unadorned = getattr(c, method_name)
  import new
  method = new.instancemethod(test.wrap(unadorned), None, c)
  setattr(c, method_name, method)

# Replace each method with an instrumented version.
# The first parameter is a test id. I usually let it run from 100 to 1000
# That gives you enough space to insert new tests in between
instrumentMethod(Test(100, 'Get Google Search Page'), 'doGetSearchPage')
instrumentMethod(Test(150, 'Do Search'), 'doSearch')

Run time properties

#name of the script that executes the test

# we will run it as a single process
# and a single thread within the procesds
#run the test once and exit

#agentID, if you are running this from different agents
#if you run into memory issues, tweak the java options
grinder.jvm.arguments = -Dpython.home=c:/tools/jython  -Dpython.cachedir=c:/tools/grinder/cachedir -Xms32m -Xmx32m

We need to prepare a file in the project folder. Here is how mine looks.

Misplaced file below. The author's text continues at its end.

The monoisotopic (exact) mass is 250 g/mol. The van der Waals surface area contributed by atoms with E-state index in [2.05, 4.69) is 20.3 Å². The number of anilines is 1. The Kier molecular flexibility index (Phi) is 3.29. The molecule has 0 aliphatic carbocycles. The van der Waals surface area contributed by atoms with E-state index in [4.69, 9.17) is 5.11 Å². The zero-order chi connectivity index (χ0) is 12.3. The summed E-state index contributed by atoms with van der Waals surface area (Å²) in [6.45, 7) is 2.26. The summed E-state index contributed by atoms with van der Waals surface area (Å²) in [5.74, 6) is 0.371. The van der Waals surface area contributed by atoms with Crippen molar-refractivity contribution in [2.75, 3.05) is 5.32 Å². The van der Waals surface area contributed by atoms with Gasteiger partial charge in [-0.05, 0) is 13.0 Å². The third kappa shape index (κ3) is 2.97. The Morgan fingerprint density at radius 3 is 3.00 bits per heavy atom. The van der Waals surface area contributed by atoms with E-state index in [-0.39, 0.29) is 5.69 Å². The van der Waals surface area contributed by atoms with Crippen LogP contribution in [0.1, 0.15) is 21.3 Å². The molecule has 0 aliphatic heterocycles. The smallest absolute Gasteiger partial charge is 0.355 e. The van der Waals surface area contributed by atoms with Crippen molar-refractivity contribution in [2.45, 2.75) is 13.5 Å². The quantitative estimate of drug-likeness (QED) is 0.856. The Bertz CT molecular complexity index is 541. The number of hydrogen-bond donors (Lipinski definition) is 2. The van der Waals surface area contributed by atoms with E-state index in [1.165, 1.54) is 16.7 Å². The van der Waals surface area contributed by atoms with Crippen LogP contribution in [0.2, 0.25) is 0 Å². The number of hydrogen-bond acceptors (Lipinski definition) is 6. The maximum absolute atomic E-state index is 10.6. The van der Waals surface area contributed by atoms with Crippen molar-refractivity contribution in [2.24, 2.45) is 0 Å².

Running It

Open two console windows (Windows - Run - cmd) and navigate to the project directory

In one, run bin\startConsole.cmd. Wait for few seconds and run bin\startAgent.cmd in the other one. After some time, you can see the Grinder console open up.

In the console, go to Distribute - Set Directory and choose your project directory. Now, when you click on the Script tab, you should see your files in an Explorer like form. Double click on and to open those. Now do a Distribute - Distribute Files to deploy the files to Grinder agent - you can see whether this got done or not by looking at the text that just scrolled by in the second console window.

Note : whenever you change any of the sources or properties, you need to do the Distribute again.

Now, click on the play icon and see the script executing. If things are not working, you might want to stop data collection and start again before executing the script again.

In the Graph tab, you can see how long it took to run each test. Similarly, the output of your log and error calls can be seen under log sub directory. For each run, there are also

Additionally, you see files named data*.log. These are simple CSV files that you can get into spreadsheets to analyze and chart how your tests performed.